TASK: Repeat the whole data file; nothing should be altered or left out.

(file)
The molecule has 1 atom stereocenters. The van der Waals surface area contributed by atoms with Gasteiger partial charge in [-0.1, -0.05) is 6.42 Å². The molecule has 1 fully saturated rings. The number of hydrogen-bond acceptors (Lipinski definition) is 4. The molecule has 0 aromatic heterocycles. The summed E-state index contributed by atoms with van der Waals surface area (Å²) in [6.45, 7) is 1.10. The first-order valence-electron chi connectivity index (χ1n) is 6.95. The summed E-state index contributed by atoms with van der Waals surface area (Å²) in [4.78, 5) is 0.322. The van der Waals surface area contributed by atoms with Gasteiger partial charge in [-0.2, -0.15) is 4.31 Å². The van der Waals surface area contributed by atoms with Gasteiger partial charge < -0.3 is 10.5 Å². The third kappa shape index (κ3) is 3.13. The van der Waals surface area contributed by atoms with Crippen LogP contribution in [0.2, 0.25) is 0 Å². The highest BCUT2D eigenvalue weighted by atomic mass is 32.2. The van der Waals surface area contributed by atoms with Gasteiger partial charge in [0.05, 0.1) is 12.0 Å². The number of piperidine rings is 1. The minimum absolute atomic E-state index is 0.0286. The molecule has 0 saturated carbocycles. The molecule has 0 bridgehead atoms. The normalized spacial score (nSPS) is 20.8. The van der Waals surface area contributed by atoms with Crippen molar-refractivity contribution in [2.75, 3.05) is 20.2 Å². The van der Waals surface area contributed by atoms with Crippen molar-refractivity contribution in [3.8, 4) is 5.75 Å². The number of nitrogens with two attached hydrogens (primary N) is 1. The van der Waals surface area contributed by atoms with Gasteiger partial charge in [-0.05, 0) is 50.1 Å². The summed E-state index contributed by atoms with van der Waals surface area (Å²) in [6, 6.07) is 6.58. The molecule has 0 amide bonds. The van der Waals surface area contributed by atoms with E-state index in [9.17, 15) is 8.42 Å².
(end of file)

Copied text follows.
The molecule has 1 atom stereocenters. The van der Waals surface area contributed by atoms with Gasteiger partial charge in [-0.1, -0.05) is 6.42 Å². The molecule has 1 fully saturated rings. The number of hydrogen-bond acceptors (Lipinski definition) is 4. The molecule has 0 aromatic heterocycles. The summed E-state index contributed by atoms with van der Waals surface area (Å²) in [6.45, 7) is 1.10. The first-order valence-electron chi connectivity index (χ1n) is 6.95. The summed E-state index contributed by atoms with van der Waals surface area (Å²) in [4.78, 5) is 0.322. The van der Waals surface area contributed by atoms with Gasteiger partial charge in [-0.2, -0.15) is 4.31 Å². The van der Waals surface area contributed by atoms with Gasteiger partial charge < -0.3 is 10.5 Å². The third kappa shape index (κ3) is 3.13. The van der Waals surface area contributed by atoms with Crippen LogP contribution in [0.2, 0.25) is 0 Å². The highest BCUT2D eigenvalue weighted by atomic mass is 32.2. The van der Waals surface area contributed by atoms with Gasteiger partial charge in [0.05, 0.1) is 12.0 Å². The number of piperidine rings is 1. The minimum absolute atomic E-state index is 0.0286. The molecule has 0 saturated carbocycles. The molecule has 0 bridgehead atoms. The normalized spacial score (nSPS) is 20.8. The van der Waals surface area contributed by atoms with Crippen molar-refractivity contribution in [2.75, 3.05) is 20.2 Å². The van der Waals surface area contributed by atoms with Crippen molar-refractivity contribution in [3.8, 4) is 5.75 Å². The number of nitrogens with two attached hydrogens (primary N) is 1. The van der Waals surface area contributed by atoms with Gasteiger partial charge in [-0.05, 0) is 50.1 Å². The summed E-state index contributed by atoms with van der Waals surface area (Å²) in [6, 6.07) is 6.58. The molecule has 0 amide bonds. The van der Waals surface area contributed by atoms with E-state index in [9.17, 15) is 8.42 Å².